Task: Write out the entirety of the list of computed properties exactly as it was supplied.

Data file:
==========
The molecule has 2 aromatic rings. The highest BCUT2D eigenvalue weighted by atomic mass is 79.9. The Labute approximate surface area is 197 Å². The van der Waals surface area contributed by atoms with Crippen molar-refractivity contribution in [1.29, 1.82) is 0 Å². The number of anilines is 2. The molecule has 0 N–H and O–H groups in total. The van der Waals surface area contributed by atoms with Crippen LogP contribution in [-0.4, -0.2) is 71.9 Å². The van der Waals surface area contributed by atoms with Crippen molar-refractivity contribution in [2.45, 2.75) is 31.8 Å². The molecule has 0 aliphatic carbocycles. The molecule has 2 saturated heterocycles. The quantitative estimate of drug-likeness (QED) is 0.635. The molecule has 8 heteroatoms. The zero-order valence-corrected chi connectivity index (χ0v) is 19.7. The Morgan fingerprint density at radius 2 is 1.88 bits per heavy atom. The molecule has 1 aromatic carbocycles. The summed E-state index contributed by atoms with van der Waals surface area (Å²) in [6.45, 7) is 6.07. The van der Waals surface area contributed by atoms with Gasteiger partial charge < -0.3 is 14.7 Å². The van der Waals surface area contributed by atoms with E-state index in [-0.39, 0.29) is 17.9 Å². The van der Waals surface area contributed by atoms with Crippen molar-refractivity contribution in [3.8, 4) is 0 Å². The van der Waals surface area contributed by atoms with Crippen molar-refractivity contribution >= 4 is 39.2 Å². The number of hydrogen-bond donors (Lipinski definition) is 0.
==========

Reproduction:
The molecule has 2 aromatic rings. The highest BCUT2D eigenvalue weighted by atomic mass is 79.9. The Labute approximate surface area is 197 Å². The van der Waals surface area contributed by atoms with Crippen molar-refractivity contribution in [1.29, 1.82) is 0 Å². The number of anilines is 2. The molecule has 0 N–H and O–H groups in total. The van der Waals surface area contributed by atoms with Crippen LogP contribution in [-0.4, -0.2) is 71.9 Å². The van der Waals surface area contributed by atoms with Crippen molar-refractivity contribution in [2.45, 2.75) is 31.8 Å². The molecule has 0 aliphatic carbocycles. The molecule has 2 saturated heterocycles. The quantitative estimate of drug-likeness (QED) is 0.635. The molecule has 8 heteroatoms. The zero-order valence-corrected chi connectivity index (χ0v) is 19.7. The Morgan fingerprint density at radius 2 is 1.88 bits per heavy atom. The molecule has 1 aromatic carbocycles. The summed E-state index contributed by atoms with van der Waals surface area (Å²) in [6.45, 7) is 6.07. The van der Waals surface area contributed by atoms with Gasteiger partial charge < -0.3 is 14.7 Å². The van der Waals surface area contributed by atoms with E-state index in [-0.39, 0.29) is 17.9 Å². The van der Waals surface area contributed by atoms with Crippen molar-refractivity contribution in [3.8, 4) is 0 Å². The van der Waals surface area contributed by atoms with Crippen molar-refractivity contribution >= 4 is 39.2 Å². The number of hydrogen-bond donors (Lipinski definition) is 0.